Shay: Any computer programs that you work with?
Steve: Illustrator, Photoshop, and SignLab.
Shay: What are the stages of the ground-up design of the signs?
Steve: Roughly it’s the initial design, approval, final designing, construction and installation.
Shay: Does your role involve the aesthetics of the signs?
Steve: And then some. We are always trying to improve the look of the resort. I think sometimes we aren’t given enough say in the logos and designs that get outsourced to other people. I think people forget that we have the education and skills that it takes to produce good work in-house.
Shay: What’s your average day like at work?
Steve: Clock in, rock up the mountain to our shop at the top of the gondola, read emails and work requests. Then on any given day its a bit of design, a bit of production and a bit of installation. Although most days its one or the other. Then drive down and clock out. Thrown in there is a lot of coffee drinking and screwing around. I heard some statistic that an average person laughs about 15 times per day…Jee wiz, I think we have that every 15 minutes in the shop!
Shay: What are some memorable experiences from working at Steamboat Ski & Resort Corp?
Steve: Getting to ride some of the biggest powder days of the season while I’m at work. If you consolidate your lunch and breaks into one session you can get some sick riding in.
Shay: How is working for Steamboat Ski & Resort Corp (any cool work events, work environment, job perks)?
Steve: I like working here. Great boss, great job and loads of perks. Free ski pass, discounted goods, good insurance and loads of stuff going on all the time. But, like working for any corporation, there are always limitations to what you can do.
Shay: What experience did you have or skills before getting the job?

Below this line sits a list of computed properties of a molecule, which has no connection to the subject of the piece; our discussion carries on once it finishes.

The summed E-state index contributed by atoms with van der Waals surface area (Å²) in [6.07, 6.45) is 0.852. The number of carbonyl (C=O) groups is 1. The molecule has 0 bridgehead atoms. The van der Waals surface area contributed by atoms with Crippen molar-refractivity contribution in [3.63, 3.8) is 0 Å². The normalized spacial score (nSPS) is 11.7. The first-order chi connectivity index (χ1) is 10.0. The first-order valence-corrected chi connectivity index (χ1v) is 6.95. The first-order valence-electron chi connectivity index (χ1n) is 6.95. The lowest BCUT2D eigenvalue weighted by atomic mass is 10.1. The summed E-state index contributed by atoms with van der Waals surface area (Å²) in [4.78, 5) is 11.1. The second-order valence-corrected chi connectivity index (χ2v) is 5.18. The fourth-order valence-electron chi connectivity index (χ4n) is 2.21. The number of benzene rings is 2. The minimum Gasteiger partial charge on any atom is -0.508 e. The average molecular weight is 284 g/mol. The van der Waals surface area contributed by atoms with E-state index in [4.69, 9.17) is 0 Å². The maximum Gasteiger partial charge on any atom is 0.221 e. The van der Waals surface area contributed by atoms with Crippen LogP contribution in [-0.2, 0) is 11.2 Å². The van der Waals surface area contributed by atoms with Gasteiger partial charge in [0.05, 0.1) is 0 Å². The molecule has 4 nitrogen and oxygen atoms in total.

Steve: I have a BFA in graphic design and worked in the professional photography industry for about 6 years.
Shay: What’s the best perk you’ve gotten from your job?
Steve: Getting to ride while at work. We always try to avoid using the snowmobiles and instead we ride to do our installations and deliveries.
Shay: Any disadvantages of your job?
Steve: None that come to mind.
Shay: What’s the busiest time of year for you?
Steve: It’s always the month before and after the start of the ski season. Everyone wants something done yesterday.
Shay: Education vs. Experience…which do you think is more important?
Steve: Experience counts for a lot, but education is experience, so it’s a toss up. You will never learn how to run the equipment we have in the shop at a school though. If you want to move up in the design world, it always pays to have an education.
Shay: What advice would you give to people wanting towork in a sign shop?
Steve: Nearly every resort has a sign shop and you don’t really need a degree to work at one, but you need to come at it with an artistic view. Getting a portfolio together will help and make sure you are friendly and outgoing. You encounter a wide array of requests from nearly every different department at the resort and you need to have good communication skills to help facilitate their needs.
Shay: Final thoughts?
Steve: Shred gnar and look out for the Yeti posse throwin’ roosts when in Steamboat.